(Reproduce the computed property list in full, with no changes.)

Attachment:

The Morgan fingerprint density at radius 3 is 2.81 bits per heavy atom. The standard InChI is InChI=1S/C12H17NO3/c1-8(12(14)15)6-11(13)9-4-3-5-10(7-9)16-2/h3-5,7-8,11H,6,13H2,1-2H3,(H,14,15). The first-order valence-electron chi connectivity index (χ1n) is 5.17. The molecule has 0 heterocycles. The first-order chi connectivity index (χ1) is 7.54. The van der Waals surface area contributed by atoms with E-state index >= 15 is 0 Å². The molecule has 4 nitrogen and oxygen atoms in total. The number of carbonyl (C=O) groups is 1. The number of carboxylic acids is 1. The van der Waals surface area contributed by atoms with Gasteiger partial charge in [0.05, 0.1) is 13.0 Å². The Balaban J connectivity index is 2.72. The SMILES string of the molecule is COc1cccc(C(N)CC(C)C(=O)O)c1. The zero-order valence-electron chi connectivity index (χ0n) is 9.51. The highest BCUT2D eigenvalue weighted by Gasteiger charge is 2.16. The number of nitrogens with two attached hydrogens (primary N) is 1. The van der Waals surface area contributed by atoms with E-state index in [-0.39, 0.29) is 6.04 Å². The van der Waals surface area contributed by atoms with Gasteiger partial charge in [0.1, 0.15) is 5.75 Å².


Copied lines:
The Morgan fingerprint density at radius 3 is 2.81 bits per heavy atom. The standard InChI is InChI=1S/C12H17NO3/c1-8(12(14)15)6-11(13)9-4-3-5-10(7-9)16-2/h3-5,7-8,11H,6,13H2,1-2H3,(H,14,15). The first-order valence-electron chi connectivity index (χ1n) is 5.17. The molecule has 0 heterocycles. The first-order chi connectivity index (χ1) is 7.54. The van der Waals surface area contributed by atoms with E-state index >= 15 is 0 Å². The molecule has 4 nitrogen and oxygen atoms in total. The number of carbonyl (C=O) groups is 1. The number of carboxylic acids is 1. The van der Waals surface area contributed by atoms with Gasteiger partial charge in [0.05, 0.1) is 13.0 Å². The Balaban J connectivity index is 2.72. The SMILES string of the molecule is COc1cccc(C(N)CC(C)C(=O)O)c1. The zero-order valence-electron chi connectivity index (χ0n) is 9.51. The highest BCUT2D eigenvalue weighted by Gasteiger charge is 2.16. The number of nitrogens with two attached hydrogens (primary N) is 1. The van der Waals surface area contributed by atoms with E-state index in [-0.39, 0.29) is 6.04 Å². The van der Waals surface area contributed by atoms with Gasteiger partial charge in [0.1, 0.15) is 5.75 Å².